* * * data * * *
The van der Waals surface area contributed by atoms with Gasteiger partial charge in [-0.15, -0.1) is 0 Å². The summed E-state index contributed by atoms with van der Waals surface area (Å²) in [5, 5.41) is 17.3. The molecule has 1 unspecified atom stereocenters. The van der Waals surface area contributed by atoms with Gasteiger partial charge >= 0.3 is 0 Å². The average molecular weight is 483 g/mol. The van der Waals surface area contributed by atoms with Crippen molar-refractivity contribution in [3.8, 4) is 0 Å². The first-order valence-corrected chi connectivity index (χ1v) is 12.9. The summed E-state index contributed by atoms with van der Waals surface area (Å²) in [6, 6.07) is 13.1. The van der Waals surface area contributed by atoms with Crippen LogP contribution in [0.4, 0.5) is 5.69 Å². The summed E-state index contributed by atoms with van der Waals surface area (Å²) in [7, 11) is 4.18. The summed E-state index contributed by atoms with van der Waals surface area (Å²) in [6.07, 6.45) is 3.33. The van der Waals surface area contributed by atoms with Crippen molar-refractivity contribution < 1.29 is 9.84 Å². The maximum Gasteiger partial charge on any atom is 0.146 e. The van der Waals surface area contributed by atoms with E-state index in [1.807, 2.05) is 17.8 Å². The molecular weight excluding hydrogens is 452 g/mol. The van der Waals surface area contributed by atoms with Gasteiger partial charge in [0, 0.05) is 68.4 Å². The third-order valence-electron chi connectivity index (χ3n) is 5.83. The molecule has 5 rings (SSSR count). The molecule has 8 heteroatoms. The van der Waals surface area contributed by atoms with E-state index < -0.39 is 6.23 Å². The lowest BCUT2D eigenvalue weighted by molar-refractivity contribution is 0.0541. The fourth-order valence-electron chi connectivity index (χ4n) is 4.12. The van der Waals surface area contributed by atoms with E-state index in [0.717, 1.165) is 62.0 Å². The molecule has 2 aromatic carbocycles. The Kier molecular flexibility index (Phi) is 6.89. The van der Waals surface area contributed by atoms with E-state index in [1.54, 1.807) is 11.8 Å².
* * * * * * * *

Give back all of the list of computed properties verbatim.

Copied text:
The van der Waals surface area contributed by atoms with Gasteiger partial charge in [-0.15, -0.1) is 0 Å². The summed E-state index contributed by atoms with van der Waals surface area (Å²) in [5, 5.41) is 17.3. The molecule has 1 unspecified atom stereocenters. The van der Waals surface area contributed by atoms with Gasteiger partial charge >= 0.3 is 0 Å². The average molecular weight is 483 g/mol. The van der Waals surface area contributed by atoms with Crippen molar-refractivity contribution in [3.8, 4) is 0 Å². The first-order valence-corrected chi connectivity index (χ1v) is 12.9. The summed E-state index contributed by atoms with van der Waals surface area (Å²) in [6, 6.07) is 13.1. The van der Waals surface area contributed by atoms with Crippen LogP contribution in [0.4, 0.5) is 5.69 Å². The summed E-state index contributed by atoms with van der Waals surface area (Å²) in [7, 11) is 4.18. The summed E-state index contributed by atoms with van der Waals surface area (Å²) in [6.07, 6.45) is 3.33. The van der Waals surface area contributed by atoms with Crippen molar-refractivity contribution < 1.29 is 9.84 Å². The maximum Gasteiger partial charge on any atom is 0.146 e. The van der Waals surface area contributed by atoms with E-state index in [1.807, 2.05) is 17.8 Å². The molecular weight excluding hydrogens is 452 g/mol. The van der Waals surface area contributed by atoms with Gasteiger partial charge in [0, 0.05) is 68.4 Å². The third-order valence-electron chi connectivity index (χ3n) is 5.83. The molecule has 5 rings (SSSR count). The molecule has 8 heteroatoms. The van der Waals surface area contributed by atoms with E-state index < -0.39 is 6.23 Å². The lowest BCUT2D eigenvalue weighted by molar-refractivity contribution is 0.0541. The fourth-order valence-electron chi connectivity index (χ4n) is 4.12. The van der Waals surface area contributed by atoms with E-state index in [0.717, 1.165) is 62.0 Å². The molecule has 2 aromatic carbocycles. The Kier molecular flexibility index (Phi) is 6.89. The van der Waals surface area contributed by atoms with E-state index in [1.54, 1.807) is 11.8 Å².